One frustrated mom asked, “How I stop my kids’ fighting? It’s driving me crazy!”
Ooooh, been there, done that, felt that. I know, it can be enormously frustrating. I think what made me craziest was the noise level–just having to listen to it.
Even handling it perfectly (and how would that be?) won’t make it go away entirely. Kids are learning how to relate to each other and will practice with their siblings.
As we enter this discussion on sibling squabbles, ask yourself this: “What am I most reacting to?” Is the answer:
#1 The noise?
#2 The issues at hand, which you feel you must intervene in (and should you–really–or must they work it out themselves?)
#3 The need to protect one child from another, physically or from wounding words?
Kids pick at each other for all kinds of reasons and many do require adult intervention (AKA refereeing). But for this first post on kids’ fighting, let’s examine your own attitude as a parent, as I was forced to examine mine.
Is it possible that your interventions in kids’ fighting sometimes make things worse? Consider your:
(CLICK to cont. for 6 Ways parent attitudes can affect kids’ fighting…)
- PROPORTION OF BLAME: Listen to yourself. If most of the time one child gets the blame for starting fights (even if it seems that child is indeed the culprit), your constantly defending the other child will only make things worse. The more the accused child feels you are favoring the other, the more retaliation that will happen. And it won’t always happen within your view or hearing. Consider the percent of time you are chastising one and not the other.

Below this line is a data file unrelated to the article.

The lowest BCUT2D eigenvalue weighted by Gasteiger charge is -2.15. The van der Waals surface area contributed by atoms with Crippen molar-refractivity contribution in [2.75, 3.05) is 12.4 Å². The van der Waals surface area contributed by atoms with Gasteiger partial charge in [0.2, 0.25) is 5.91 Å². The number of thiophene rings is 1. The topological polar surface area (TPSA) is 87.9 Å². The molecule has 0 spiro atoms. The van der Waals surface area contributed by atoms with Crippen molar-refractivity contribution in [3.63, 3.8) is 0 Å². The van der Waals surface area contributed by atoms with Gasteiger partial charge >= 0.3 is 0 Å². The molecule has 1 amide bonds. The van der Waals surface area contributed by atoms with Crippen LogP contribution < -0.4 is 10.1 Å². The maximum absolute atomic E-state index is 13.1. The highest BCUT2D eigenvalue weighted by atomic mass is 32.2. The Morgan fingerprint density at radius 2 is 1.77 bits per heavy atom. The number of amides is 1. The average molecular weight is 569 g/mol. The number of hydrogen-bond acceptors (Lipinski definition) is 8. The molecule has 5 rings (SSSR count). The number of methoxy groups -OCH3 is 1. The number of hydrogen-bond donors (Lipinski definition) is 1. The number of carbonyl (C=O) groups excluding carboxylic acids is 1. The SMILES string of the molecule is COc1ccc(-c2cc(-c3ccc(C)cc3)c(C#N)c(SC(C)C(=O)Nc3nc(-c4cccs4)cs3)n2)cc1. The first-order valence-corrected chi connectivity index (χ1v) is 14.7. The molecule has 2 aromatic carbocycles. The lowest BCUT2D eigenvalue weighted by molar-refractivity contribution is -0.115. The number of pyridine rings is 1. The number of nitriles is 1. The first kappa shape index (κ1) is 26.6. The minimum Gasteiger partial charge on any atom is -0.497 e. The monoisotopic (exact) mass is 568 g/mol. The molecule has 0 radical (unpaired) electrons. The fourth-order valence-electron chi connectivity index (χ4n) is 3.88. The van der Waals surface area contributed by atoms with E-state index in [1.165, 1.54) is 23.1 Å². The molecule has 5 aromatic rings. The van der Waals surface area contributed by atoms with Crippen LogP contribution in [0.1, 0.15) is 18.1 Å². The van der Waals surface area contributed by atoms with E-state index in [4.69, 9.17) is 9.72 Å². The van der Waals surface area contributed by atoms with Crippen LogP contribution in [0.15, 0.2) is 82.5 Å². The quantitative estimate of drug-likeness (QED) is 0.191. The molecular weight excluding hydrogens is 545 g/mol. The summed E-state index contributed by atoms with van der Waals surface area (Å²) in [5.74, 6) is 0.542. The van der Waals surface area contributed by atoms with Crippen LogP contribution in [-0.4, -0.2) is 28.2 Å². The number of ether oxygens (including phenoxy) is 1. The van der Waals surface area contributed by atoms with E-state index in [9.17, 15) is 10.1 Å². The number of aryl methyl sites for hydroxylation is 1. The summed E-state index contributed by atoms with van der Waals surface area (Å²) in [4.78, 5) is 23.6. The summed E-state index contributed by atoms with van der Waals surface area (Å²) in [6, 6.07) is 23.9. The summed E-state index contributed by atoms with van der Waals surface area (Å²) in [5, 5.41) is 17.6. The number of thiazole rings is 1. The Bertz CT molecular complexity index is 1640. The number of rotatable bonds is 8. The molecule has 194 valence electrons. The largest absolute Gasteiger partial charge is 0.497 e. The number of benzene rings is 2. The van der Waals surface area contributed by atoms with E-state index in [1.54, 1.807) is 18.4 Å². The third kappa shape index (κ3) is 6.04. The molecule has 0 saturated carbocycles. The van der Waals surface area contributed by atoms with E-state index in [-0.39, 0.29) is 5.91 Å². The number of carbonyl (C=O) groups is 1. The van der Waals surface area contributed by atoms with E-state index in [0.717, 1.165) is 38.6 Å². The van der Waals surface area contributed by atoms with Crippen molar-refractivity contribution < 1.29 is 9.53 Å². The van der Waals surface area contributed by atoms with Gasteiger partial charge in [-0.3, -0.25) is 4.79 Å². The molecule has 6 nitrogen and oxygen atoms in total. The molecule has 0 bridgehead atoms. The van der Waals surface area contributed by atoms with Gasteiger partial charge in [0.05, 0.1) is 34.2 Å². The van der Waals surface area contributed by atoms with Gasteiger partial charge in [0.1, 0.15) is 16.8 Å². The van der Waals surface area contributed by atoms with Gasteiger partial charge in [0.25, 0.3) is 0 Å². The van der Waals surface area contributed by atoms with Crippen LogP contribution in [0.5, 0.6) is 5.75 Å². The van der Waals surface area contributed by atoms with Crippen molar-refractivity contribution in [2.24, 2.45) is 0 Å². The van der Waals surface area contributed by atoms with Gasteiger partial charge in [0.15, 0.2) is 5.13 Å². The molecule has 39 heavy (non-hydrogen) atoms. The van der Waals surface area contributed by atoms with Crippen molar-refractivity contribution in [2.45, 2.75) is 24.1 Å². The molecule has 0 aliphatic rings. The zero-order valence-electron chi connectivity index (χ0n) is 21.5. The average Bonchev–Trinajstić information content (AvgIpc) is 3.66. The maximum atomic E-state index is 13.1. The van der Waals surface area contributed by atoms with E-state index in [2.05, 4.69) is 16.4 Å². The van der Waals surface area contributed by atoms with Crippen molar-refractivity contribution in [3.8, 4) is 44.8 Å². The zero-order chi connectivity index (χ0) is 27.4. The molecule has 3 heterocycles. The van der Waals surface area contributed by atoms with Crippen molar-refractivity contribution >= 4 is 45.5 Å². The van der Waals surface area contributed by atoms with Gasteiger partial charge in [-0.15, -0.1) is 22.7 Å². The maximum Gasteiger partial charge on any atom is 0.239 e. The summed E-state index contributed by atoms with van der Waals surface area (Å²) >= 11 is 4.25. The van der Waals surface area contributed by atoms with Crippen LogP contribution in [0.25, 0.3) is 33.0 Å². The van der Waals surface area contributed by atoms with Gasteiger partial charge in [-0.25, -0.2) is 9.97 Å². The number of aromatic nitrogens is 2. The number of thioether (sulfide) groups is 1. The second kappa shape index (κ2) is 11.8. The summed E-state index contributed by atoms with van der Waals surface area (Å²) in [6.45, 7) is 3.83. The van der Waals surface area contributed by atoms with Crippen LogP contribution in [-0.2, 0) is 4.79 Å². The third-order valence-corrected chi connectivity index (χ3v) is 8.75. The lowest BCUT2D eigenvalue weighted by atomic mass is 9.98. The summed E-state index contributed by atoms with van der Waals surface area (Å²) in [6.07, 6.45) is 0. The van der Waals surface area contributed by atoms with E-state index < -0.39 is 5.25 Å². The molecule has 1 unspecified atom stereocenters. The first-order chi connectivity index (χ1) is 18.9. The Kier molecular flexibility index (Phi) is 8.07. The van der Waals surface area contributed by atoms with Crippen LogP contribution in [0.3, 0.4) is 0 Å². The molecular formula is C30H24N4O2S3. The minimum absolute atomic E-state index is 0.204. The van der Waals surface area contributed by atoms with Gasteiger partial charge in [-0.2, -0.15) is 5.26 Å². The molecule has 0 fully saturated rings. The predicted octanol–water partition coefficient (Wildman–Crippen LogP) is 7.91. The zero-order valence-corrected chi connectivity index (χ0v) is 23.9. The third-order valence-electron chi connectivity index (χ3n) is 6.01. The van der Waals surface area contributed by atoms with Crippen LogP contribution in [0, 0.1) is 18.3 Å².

- YOUR DECIBEL LEVEL: When kids argue constantly, it is tempting to raise your voice as well. How many of your current conversations with one or more children start with “Stop that!” and an annoying scowl? Yelling makes it even worse. Is that the side of you your child is seeing too much of?
- YOUR PERCEPTIONS: Just because one child screams, tattles, or cries louder than the other doesn’t mean that child isn’t equally at fault, or even the one who started a fight. It’s easy to unintentionally show favoritism to the child who is loudest and most dramatic.
- COMPARISONS: Comparisons between kids breeds resentment. Again, listen to the words that come out of your mouth. “Why can’t you be quieter, like your sister?” Ouch. (And he may be thinking, I know how to make her louder…!)
- GENERALIZATIONS: Avoid generalizations. He always . . . she never. . . An offended child may not tell you, but instead take it out on the sibling perceived to be the favorite, or simply act in the way you expect him to. (Maybe it’s time to dwell on some of your child’s positive traits? Delight in Your Child’s Design may help!)
- OVER-FOCUSING: When a new baby is born, you will be busy, busy, busy and forget that child #1 was used to having exclusive attention. Compound child #1 with having less time with you with being criticized for being too rough with the baby, too loud so baby can’t sleep, too (you fill in the blanks), builds resentment in child #1 toward child #2. You do need to protect the baby. But watch your tone, don’t overreact, and make sure your protective comments about the baby are balanced by loving comments toward your first child.
Next up at here Parenting by Faith: practical strategies for breaking up fights between kids, and how to nurture loving relationships between siblings.